Camp Fire has actively engaged youth and teens in building essential skills for life for more than 100 years.
We're proud of our heritage of cultivating community building, supporting academic readiness, and embracing diversity
Camp Fire was founded in 1910 by Luther Gulick, M.D., and his wife, Charlotte Gulick. They created Camp Fire to guide young people on their journey to self-discovery. The Gulicks felt strongly that young people should have experiences so they could learn to care for themselves, their environment, and the people around them.
Camp Fire has been a leader and innovator from the very beginning. We're proud to have led the way on some important issues. For example:
Camp Fire was America's first nonsectarian and multicultural organization for girls.
In 1975, Camp Fire became a coeducational organization. Bringing boys and girls together, they learn to play and work alongside each other and appreciate their similarities and differences in positive ways. Today, our programs serve roughly equal numbers of boys and girls who learn together and work together.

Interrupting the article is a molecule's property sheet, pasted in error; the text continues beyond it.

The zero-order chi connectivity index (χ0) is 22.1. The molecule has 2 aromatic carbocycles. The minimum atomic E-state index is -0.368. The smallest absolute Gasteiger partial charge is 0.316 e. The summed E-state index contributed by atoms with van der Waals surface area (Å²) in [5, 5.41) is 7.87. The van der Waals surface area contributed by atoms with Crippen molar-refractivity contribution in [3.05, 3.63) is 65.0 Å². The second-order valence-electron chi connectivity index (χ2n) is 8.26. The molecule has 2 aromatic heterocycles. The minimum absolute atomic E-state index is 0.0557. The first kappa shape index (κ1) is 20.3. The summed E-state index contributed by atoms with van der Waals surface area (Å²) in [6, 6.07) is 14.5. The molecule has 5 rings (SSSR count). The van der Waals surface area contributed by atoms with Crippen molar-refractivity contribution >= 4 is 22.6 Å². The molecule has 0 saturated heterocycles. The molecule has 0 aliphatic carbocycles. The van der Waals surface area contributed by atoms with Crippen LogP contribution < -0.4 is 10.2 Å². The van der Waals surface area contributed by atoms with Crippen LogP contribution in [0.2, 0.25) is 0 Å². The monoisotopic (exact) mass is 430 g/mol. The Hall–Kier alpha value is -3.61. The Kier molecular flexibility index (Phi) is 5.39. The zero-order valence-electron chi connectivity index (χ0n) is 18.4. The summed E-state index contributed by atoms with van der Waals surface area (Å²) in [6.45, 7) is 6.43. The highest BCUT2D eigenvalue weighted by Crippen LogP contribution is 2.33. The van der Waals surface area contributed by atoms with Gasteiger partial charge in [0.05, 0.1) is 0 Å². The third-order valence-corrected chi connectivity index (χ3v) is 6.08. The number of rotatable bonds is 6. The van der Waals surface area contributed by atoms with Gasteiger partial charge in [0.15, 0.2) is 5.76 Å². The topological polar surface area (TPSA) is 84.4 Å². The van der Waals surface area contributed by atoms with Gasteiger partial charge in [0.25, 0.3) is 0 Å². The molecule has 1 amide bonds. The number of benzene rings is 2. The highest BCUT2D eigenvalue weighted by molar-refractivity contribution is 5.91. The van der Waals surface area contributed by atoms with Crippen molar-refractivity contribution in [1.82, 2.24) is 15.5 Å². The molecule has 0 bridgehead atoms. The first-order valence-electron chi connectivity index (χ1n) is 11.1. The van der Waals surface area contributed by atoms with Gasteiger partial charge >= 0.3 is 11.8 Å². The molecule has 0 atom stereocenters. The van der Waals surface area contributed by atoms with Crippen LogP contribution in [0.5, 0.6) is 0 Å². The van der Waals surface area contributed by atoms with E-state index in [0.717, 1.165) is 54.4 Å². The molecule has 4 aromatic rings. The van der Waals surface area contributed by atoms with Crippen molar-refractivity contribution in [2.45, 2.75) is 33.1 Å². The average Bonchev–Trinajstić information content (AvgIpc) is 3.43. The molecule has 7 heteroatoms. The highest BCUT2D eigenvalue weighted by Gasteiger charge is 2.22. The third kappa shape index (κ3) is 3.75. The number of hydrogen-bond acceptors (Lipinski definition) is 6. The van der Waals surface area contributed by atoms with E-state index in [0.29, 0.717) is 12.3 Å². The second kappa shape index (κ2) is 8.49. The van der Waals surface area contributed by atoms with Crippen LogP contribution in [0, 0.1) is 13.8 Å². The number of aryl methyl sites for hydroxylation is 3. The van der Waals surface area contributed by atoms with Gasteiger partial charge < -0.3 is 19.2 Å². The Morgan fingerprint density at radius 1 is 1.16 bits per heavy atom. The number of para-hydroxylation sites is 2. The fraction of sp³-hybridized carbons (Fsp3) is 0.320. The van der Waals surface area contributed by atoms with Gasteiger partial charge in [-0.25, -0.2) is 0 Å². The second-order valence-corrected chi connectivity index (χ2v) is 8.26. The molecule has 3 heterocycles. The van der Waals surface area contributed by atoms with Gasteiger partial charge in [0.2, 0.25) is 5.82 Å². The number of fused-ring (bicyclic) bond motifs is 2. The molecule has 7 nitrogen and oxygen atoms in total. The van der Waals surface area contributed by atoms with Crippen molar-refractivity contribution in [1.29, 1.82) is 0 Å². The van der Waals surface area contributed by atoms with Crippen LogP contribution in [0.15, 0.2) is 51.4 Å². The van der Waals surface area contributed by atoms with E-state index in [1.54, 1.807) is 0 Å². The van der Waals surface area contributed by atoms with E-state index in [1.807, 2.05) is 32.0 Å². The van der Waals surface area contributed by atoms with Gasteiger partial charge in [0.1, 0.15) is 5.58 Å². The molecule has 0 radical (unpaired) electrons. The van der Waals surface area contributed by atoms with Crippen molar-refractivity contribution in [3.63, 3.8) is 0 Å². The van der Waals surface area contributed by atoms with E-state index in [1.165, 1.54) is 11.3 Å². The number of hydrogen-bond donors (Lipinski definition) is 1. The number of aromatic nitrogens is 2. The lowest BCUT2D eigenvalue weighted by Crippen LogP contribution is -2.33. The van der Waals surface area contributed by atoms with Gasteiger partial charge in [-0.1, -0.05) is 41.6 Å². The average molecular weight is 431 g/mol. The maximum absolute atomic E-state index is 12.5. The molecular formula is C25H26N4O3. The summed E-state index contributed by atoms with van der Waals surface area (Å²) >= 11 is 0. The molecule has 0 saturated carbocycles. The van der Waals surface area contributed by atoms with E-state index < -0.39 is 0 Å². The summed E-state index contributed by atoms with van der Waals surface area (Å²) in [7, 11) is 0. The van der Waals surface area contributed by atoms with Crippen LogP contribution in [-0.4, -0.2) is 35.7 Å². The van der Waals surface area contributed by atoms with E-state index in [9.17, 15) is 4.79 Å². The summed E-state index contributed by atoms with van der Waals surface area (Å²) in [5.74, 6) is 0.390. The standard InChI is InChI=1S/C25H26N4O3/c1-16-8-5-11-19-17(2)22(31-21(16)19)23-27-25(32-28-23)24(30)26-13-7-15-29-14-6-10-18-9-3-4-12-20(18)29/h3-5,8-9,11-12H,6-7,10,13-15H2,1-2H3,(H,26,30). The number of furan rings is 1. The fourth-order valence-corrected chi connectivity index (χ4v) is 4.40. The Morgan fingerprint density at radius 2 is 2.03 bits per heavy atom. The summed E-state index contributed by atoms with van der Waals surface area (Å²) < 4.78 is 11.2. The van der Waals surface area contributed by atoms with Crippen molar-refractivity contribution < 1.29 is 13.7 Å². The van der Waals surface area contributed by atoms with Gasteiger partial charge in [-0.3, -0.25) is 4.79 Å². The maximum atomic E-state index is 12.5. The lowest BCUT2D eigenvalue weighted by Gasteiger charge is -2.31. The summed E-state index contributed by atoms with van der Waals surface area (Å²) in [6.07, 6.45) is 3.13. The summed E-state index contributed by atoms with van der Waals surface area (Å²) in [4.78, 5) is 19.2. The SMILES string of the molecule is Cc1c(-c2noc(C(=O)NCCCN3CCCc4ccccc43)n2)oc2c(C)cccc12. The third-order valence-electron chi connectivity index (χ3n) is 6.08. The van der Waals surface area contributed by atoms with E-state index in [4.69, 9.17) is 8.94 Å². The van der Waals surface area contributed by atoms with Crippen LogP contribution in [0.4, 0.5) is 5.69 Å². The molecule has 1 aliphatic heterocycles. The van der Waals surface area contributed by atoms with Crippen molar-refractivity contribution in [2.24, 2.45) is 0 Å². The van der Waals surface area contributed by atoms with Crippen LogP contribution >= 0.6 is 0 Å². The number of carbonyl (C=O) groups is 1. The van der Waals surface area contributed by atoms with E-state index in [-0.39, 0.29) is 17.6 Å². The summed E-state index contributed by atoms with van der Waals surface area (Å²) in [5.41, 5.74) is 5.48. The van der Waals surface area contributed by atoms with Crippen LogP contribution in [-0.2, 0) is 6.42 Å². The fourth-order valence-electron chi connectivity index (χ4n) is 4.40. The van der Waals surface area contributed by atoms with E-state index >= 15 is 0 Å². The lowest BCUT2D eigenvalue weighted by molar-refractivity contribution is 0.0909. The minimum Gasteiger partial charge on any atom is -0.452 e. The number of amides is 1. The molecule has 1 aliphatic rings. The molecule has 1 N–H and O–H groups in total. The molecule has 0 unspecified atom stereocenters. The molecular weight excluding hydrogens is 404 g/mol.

In 1988, Camp Fire formalized its long-standing focus on teen service and leadership. Teens in Action was created to seize the energy and ideas of teens to tackle real issues in their communities. Today, over 100,000 teens participate annually in community service projects that develop their skills and make real differences in their communities.
In 1997, Camp Fire introduced Absolutely Incredible Kid Day®—a national initiative that has touched millions of youth. Each year, adults write letters to youth, celebrating each child's unique talents and pledging their encouragement and support. Absolutely Incredible Kid Day takes place annually on the third Thursday of March.
Young people want to shape the world.
Camp Fire provides the opportunity to find their spark, lift their voice, and discover who they are.